How to Live Longer and Feel Better. By Linus Pauling. W.H. Freeman. $7.95
Launched with a "$75,000 promotion budget and author tour," this book recites Dr. Linus Pauling's recommendations for drenching us with vitamins, especially vitamin C. The author claims that taking daily doses of several of the vitamins "far larger than the usually recommended intakes" leads to "further improvement in health and greater protection against many diseases."
His evidence for such claims is often based on anecdotes, and in many cases the usually recommended intakes would probably have sufficed. The doses seem to be pulled out of the air. Why should 50 times be any better than five times the "usually recommended intake"? If we are thirsty, we may need a quart of water, but we don't drink 10 gallons.
Some doses in "How to Live Longer" are thousands of times the recommended dietary allowances (RDAs), including 100 to 200 milligrams of B12 and 400 to 800 milligrams of folacin. Pauling recommends 1,000 milligrams (1 million micrograms) of B12 and 400 milligrams of folacin for "every retarded child."
Doses of vitamin C as high as 18,000 milligrams daily are recommended. The RDA is 60 milligrams. Ten milligrams will prevent or cure scurvy, and 60 milligrams will maintain a body pool of 1,500 milligrams as an adequate reserve.
When large amounts of vitamin C are given, the body protects itself by making an enzyme to destroy the overdose. If the big doses are suddenly stopped, the enzyme persists, and continues to break down vitamin C rapidly even though it is consumed in normal amounts, so that vitamin C deficiency, called "rebound scurvy," may develop. This was seen in the siege of Leningrad in World War II. It was produced in guinea pigs by Jakovliev in 1958 and Gordonoff in 1960, and has been claimed to appear as long as two years after overdosage ceased.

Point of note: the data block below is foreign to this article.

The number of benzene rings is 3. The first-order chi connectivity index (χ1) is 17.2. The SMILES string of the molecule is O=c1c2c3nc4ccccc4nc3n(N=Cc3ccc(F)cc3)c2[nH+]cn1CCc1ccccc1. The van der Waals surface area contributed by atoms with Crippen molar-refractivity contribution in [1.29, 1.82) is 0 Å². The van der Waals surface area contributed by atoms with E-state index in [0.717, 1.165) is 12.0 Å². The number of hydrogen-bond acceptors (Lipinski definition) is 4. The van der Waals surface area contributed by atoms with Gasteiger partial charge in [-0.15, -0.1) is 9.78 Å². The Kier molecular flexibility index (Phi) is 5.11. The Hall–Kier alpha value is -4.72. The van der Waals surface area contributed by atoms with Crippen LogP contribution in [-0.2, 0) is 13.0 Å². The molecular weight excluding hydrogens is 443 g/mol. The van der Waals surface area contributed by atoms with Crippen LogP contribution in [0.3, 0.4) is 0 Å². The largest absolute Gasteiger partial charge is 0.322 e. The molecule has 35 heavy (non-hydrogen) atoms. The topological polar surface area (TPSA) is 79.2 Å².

Pauling warns his readers of the rebound effect and speculates that the same effect may be produced with other vitamins if his huge doses are suddenly stopped. In my opinion the rebound effect is a caution against taking liberties with our bodies by overloading them with such doses of vitamins, which, as he says, can be obtained only by taking supplements.
Pauling says, correctly, that most of the vitamins "serve as coenzymes in a number of enzyme systems." He then asserts, without evidence, that "the amount of an active enzyme can be increased by increasing the intake of the vitamin that serves as a coenzyme." This assertion comes from test-tube experiments. If it were true in the complex environment of the body, it should also apply to the many enzymes for which trace minerals such as molybdenum, copper, manganese and selenium are coenzymes. But he warns us against levels of these higher than the RDAs, thus telling us to boost some enzymes with big doses of vitamins, and leave the others alone.
Pauling condemns the use of sugar and tells us to reduce our intake of sugar to 50 pounds per year, "which is half the present U.S. average" of 100 pounds. The actual average in 1985 was 62 pounds per year, calculated by the U.S. Department of Agriculture from "delivery figures," which include several pounds of waste.
He says that cigarettes and sugar "have brought pandemics of cancer and cardiovascular disease . . ." This is true of cigarettes, but untrue of sugar. The safety of sugar (sucrose) was thoroughly examined by a committee of the Federation of American Societies for Experimental Biology. The Food and Drug Administration lists both sucrose and fructose as foods that are generally recognized as safe.